Prestige Raffia Panel
Arts of Africa
In the embroidered runner for Sojourner Truth (American, c. 1797–1883), Chicago and her collaborators intermingled Central African strip-weaving techniques with the symbolic quilt-making of African American artists such as Harriet Powers (American, 1839–1910), who, like Truth, was born into slavery. As a feminist artist, Chicago placed great weight on the liberating power of knowing one’s historical and aesthetic antecedents. In the Truth runner she used patterns akin to those from Kuba culture, thereby alluding to the knowledge of heritage denied to African Americans by white society. In early notes for the runner, Chicago considered using “homely fabrics” to convey Truth’s life circumstances, but elected instead to honor the rich textile traditions of black culture before the start of the Atlantic slave trade.
Raffia palm fiber, pigment, inks
Transferred from The Metropolitan Museum of Art, The William B. Goldstein Collection
This item is not on view
Kuba. Prestige Raffia Panel, 20th century. Raffia palm fiber, pigment, inks, 22 x 22 1/2 in. (55.9 x 57.2 cm). Brooklyn Museum, Transferred from The Metropolitan Museum of Art, The William B. Goldstein Collection, 2005.30.14. Creative Commons-BY (Photo: , 2005.30.14_PS9.jpg)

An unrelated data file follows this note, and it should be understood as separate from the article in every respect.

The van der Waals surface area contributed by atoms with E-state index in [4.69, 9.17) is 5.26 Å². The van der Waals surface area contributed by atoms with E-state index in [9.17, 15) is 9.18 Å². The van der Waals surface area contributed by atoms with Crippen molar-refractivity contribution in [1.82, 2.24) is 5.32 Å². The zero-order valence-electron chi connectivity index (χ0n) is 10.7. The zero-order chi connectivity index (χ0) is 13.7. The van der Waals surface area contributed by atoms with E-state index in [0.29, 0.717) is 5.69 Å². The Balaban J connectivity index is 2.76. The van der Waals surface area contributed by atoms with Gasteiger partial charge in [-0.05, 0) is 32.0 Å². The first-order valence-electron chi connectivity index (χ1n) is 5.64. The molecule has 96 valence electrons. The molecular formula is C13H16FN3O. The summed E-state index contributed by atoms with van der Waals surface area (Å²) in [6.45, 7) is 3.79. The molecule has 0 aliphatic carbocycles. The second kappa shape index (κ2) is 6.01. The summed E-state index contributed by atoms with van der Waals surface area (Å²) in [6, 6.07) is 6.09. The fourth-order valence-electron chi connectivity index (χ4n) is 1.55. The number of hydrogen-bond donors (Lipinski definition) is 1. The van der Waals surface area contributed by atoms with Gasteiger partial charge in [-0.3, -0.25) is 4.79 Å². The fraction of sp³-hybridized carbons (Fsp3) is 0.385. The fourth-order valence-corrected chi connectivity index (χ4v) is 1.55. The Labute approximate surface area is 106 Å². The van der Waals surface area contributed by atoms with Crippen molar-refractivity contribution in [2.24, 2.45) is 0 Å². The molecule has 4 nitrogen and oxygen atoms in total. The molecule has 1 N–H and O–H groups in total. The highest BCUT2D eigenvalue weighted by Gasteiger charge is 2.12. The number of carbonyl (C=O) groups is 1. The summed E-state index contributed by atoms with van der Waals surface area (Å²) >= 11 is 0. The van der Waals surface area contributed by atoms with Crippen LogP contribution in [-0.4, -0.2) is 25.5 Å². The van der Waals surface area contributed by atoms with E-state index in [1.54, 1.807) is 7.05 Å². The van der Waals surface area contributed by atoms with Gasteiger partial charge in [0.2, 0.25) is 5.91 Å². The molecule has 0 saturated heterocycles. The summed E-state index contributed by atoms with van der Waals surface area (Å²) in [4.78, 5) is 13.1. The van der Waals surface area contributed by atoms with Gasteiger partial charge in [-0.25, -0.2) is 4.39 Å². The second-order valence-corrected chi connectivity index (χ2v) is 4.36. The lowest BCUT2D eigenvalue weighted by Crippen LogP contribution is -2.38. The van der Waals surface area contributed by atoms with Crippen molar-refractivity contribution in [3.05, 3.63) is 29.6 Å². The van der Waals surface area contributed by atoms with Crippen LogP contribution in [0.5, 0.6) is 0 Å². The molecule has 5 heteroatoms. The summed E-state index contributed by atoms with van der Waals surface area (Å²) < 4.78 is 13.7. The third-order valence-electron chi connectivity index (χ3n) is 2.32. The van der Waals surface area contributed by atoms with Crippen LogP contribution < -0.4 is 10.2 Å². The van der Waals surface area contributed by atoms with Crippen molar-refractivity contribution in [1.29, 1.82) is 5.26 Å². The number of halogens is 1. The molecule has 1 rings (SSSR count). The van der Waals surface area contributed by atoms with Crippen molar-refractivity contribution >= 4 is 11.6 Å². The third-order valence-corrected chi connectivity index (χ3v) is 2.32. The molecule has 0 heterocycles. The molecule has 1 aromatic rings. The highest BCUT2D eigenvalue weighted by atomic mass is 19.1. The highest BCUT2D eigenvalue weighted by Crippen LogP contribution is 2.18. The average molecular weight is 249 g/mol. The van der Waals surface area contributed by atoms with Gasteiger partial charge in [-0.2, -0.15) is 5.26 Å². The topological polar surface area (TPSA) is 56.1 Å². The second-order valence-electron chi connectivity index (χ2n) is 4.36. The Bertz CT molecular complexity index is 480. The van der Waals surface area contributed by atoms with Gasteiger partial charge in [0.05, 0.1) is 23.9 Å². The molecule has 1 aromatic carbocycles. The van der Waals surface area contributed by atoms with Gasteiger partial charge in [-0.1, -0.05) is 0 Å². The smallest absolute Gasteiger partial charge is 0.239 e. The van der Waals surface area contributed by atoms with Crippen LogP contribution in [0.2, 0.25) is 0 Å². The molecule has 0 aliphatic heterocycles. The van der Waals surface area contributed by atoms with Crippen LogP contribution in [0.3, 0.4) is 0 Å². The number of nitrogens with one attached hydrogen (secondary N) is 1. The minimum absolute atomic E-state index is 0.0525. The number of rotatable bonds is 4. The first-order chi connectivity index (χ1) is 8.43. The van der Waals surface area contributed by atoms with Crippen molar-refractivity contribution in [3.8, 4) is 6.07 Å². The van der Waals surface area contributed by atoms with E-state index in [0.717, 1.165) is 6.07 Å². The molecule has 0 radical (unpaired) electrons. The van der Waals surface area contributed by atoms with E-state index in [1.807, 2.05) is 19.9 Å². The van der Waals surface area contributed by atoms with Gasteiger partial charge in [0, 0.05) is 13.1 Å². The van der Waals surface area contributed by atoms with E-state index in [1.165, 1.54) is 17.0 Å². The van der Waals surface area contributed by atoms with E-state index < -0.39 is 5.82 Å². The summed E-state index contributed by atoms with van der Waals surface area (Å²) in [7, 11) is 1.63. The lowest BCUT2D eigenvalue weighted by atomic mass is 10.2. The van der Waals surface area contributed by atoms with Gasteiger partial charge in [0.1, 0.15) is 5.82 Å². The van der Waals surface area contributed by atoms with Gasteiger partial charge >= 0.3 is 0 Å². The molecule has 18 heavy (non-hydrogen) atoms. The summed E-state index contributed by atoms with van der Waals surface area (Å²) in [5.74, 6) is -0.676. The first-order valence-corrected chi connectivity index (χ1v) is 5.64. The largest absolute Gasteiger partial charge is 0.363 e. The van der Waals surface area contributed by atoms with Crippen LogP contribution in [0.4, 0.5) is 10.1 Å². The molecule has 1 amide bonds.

overall, 2005.30.14_PS9.jpg., 2017
"CUR" at the beginning of an image file name means that the image was created by a curatorial staff member. These study images may be digital point-and-shoot photographs, when we don\'t yet have high-quality studio photography, or they may be scans of older negatives, slides, or photographic prints, providing historical documentation of the object.
You may download and use Brooklyn Museum images of this three-dimensional work in accordance with a Creative Commons license
. Fair use, as understood under the United States Copyright Act, may also apply.
Please include caption information from this page and credit the Brooklyn Museum. If you need a high resolution file, please fill out our online application form
For further information about copyright, we recommend resources at the United States Library of Congress
, Cornell University
, Copyright and Cultural Institutions: Guidelines for U.S. Libraries, Archives, and Museums
, and Copyright Watch
For more information about the Museum's rights project, including how rights types are assigned, please see our blog posts on copyright
If you have any information regarding this work and rights to it, please contact firstname.lastname@example.org
Not every record you will find here is complete. More information is available for some works than for others, and some entries have been updated more recently. Records are frequently reviewed and revised, and we welcome
any additional information you might have.